A member of the gang told Steve that someone had taken a contract out on him. Steve had been working on three motorcycles that he used, a shovel-headed Harley Davidson 1200 cc Hog, a '49 Indian, and a Trike. But where do you go when you don't even know who has the contract out on you? Instead of running, Steve got a shotgun with a twelve-inch barrel and a pistol handle, and began practicing with it in the garden. But one evening, at a time when Steve wasn't suspecting anything, his old enemy who lived in the house pulled out a thirty-eight pistol and pointed it at Steve, and said, "I hate you. There's a contract out on your head, and I may as well collect on it as anybody else." Steve heard an explosion and felt searing pain, like white-hot wrought iron, tearing the calf of his leg. He passed out.

A day or so later he woke up laying out in some field. He had been given a large dose of reds to knock him out. He discovered cloth rags in the hole in his leg. The muscles of his calf had been blown out. The blood had dried, and the pain was excruciating as he pulled the rags out. He knew that he could not go to a hospital because the authorities had a warrant out for him. Nor could he go home, because his parents (whom he had wanted to kill) would call the authorities.

Incredibly Steve had only one place to turn, the same house where he was shot. Several gang members took him to the home of a nurse he knew, a neighbor of his parents. To silence her, he threatened to kill her. She cleaned out the scabs and dried blood. By the third visit to her, she finally got the courage to call Steve's parents; Steve's mother called the authorities while he was still getting his leg cleaned. When Steve and several members of the gang pulled away from the house in their car, they sensed something was up.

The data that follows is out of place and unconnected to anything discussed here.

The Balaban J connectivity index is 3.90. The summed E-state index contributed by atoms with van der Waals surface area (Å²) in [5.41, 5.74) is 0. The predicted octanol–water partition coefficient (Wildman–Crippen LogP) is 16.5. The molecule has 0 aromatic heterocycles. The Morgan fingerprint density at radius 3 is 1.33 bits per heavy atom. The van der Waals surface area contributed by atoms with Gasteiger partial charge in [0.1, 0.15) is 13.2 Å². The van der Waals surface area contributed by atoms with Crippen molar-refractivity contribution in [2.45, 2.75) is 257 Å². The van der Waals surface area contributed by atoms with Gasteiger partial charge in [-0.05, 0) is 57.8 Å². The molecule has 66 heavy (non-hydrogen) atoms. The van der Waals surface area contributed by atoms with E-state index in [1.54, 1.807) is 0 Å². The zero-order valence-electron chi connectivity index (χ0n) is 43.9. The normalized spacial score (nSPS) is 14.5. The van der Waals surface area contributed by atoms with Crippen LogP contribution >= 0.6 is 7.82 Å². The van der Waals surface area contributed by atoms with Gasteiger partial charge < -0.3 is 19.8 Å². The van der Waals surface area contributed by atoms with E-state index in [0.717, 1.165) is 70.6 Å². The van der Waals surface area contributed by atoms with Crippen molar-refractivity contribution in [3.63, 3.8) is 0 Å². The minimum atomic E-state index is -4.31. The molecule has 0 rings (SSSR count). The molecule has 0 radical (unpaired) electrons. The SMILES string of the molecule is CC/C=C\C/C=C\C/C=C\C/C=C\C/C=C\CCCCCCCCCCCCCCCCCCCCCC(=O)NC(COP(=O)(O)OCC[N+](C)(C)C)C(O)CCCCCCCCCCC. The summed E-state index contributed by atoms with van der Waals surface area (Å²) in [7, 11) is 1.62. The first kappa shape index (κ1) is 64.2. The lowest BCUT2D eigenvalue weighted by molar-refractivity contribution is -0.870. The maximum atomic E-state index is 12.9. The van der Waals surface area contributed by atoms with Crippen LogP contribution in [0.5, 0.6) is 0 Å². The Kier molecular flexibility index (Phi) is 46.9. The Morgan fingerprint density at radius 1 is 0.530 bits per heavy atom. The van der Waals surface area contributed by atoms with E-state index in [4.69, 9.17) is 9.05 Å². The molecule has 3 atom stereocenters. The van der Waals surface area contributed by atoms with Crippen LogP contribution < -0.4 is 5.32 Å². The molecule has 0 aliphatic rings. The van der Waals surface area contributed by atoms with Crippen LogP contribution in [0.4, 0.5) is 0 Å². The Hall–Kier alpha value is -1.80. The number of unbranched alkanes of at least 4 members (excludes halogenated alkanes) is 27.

Steve describes what looked like a hopeless predicament:

I hadn't been home in years. So the authorities used my parents' house as a stakeout location. As we headed out of the nurse's house, I noticed a red Mustang making a U-turn. For once we weren't armed and had no dope. Two guys were in the front seat, and I was in the back. The pursuit began. As we slowed down for a red light, the Mustang ran into the rear of our car, sending us careening into the middle of the intersection where three other cop cars suddenly wedged into us. They surrounded us with rifles and shotguns and shouted, "If you move, you're dead." They pulled me out of the backseat and kicked my legs apart in order to search me. I can still remember the gun being held to my head and the shotguns aimed at us. Once again, I thought for sure that I was going to die. Before I knew it, the officers had slammed my face against the hood of my car, which in the hundred-degree summer heat caused scorching pain. Then they handcuffed my ankles and my hands together; then they handcuffed my hands to my ankles and threw me in the back of the car.